Iran's Basij Force -- The Mainstay Of Domestic Security
December 07, 2008
By Hossein Aryan
Every year, Iran's Islamic regime devotes an entire week to the glorification of the Basij Resistance Force. This year, Basij Week ended on November 27 with extensive media coverage and a raft of activities, including a high-profile review march by 15,000 Basij members in Tehran.
The Basij (Persian for mobilization) is a large and omnipresent paramilitary organization with multifaceted roles, and which acts as the eyes and ears of the Islamic regime. It is present in schools, universities, state and private institutions, factories, and even among tribes.
The Basij was formed by order of Ayatollah Ruhollah Khomeini in November 1977 and was intended to function as the nucleus of what the founder of the Islamic republic called "the army of 20 million" with the aim of defending the Islamic regime against both domestic and foreign threats.
Between 700,000-800,000 Basij volunteers were sent to the front during the eight-year Iran-Iraq War, when self-sacrifice was the quintessential value of the Islamic revolution. They were used as cannon fodder when the Islamic regime, deprived of access to Western technology and arms, embarked on a series of disastrous human-wave attacks against Iraqi forces during the final years of the war. The sacrifice made by the Basij in the war with Iraq ensured that the force became one of the five main components of the Islamic Revolutionary Guards Corps (IRGC), together with the army, navy, air force, and Quds Force.
After the war, the Basij was reorganized and gradually developed into one of the Islamic regime's primary guarantors of domestic security. Though poorly armed and trained, the importance of the Basij to the Islamic regime has increased significantly, and in the process its numbers have multiplied exponentially.
According to a former commander of the Basij, Brigadier General Mohammad Hejazi, the strength of the force in 2004 was 10.3 million. By 2007, its strength stood at 12.6 million. The current commander of the Basij, Hasan Taeb, told the semi-official Fars news agency on November 25 that the force now numbers 13.6 million, which is about 20 percent of the total population of Iran. Of this number, about 5 million are women and 4.7 million are schoolchildren.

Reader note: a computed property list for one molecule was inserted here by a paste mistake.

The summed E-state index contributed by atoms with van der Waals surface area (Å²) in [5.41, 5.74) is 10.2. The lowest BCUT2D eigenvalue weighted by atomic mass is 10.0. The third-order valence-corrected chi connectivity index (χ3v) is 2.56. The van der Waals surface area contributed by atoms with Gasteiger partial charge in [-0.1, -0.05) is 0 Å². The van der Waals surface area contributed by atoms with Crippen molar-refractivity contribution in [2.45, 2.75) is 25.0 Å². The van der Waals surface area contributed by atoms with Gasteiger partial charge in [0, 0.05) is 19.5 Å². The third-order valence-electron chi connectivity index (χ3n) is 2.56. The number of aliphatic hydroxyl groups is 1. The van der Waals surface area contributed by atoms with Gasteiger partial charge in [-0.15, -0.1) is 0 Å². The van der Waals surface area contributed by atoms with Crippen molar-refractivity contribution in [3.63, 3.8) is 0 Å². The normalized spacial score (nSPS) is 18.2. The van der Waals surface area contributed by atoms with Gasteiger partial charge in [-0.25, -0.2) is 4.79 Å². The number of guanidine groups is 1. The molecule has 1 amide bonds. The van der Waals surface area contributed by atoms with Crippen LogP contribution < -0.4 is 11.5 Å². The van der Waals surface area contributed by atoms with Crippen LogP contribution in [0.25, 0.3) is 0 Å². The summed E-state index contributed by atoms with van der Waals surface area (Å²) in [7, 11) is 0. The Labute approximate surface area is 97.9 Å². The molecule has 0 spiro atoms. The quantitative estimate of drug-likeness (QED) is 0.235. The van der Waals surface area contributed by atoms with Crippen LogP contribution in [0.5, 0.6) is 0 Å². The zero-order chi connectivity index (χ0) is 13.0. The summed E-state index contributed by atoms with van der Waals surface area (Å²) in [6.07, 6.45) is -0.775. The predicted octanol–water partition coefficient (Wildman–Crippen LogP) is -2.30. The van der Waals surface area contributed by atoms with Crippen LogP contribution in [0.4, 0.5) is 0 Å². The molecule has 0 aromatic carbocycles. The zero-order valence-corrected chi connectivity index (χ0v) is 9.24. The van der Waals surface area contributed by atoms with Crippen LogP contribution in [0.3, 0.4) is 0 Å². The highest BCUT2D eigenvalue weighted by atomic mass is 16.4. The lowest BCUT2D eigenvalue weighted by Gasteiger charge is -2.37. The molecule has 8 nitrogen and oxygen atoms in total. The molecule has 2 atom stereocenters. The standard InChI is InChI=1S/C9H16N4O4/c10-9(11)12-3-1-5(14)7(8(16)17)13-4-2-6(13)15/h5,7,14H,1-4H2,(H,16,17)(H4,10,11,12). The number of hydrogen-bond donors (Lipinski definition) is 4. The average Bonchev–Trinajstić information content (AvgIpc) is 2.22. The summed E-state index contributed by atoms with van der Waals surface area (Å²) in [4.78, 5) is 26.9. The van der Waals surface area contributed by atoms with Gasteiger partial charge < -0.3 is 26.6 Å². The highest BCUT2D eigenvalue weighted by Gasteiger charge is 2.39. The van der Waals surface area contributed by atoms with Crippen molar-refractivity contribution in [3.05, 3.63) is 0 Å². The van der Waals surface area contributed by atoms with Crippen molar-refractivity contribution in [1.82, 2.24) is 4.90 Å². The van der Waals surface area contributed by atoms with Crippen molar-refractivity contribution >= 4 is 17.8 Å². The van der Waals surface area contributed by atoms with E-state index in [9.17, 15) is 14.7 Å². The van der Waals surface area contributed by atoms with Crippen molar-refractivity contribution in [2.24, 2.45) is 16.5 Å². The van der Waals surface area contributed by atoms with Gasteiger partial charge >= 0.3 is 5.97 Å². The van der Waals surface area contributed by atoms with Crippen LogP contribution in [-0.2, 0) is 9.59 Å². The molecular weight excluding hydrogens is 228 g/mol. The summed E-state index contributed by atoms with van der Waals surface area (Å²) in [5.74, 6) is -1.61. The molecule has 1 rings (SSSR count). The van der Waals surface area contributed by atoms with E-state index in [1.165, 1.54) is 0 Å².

At first glance, these figures appear impressive, given that a paramilitary force of 13.6 million is a formidable force for any country. But this figure is misleading and open to dispute. In fact the Basij may be able to mobilize no more than 1.5 million men and women of military age.
The Basij is subdivided into five units: the Pupil Basij, the Student Basij, the University Basij, the Public Service Basij, and the Tribal Basij. The diverse range of these units is indicative of the various roles of the force and the fact that the aim of the Basij is to reinforce support for the current regime through, among other things, promoting its interpretation of Islamic values.
Members of the younger Pupil Basij are aged between 12-15 and those of the elder Pupil Basij between 15-18. There are special summer camps for members of the Pupil Basij. These two sub-sections of the Pupil Basij are similar to the "young pioneers" and Komsomol in the Soviet Union. In other words, they constitute a mass youth movement that helps to encourage regime support from an early age.
The backbone of the Basij comprises 2,500 Al-Zahra (for women) and Ashura battalions, numbering 300–350 personnel each. The IRGC aims to arm 30 percent of these battalions with semi-heavy and heavy weapons. However, all members of the battalions are trained to use light arms and rifles. Since Major General Mohammad Ali Jafari assumed command of the IRGC on September 1, 2007, the Basij have received extensive organizational and logistical support by the Revolutionary Guards that has enabled it to form 30,000 new combat cells, each of them 15-20 members strong, named Karbala and Zolfaqar. These units cooperate closely with the army of the IRGC.
The mission of the Basij as a whole can be broadly defined as helping to maintain law and order; enforcing ideological and Islamic values and combating the "Western cultural onslaught"; assisting the IRGC in defending the country against foreign threats; and involvement in state-run economic projects.
In terms of maintaining law and order, Basij members act as "morality police" in towns and cities by enforcing the wearing of the hijab; arresting women for violating the dress code; prohibiting male-female fraternization; monitoring citizens' activities; confiscating satellite dishes and "obscene" material; intelligence gathering; and even harassing government critics and intellectuals. Basij volunteers also act as bailiffs for local courts.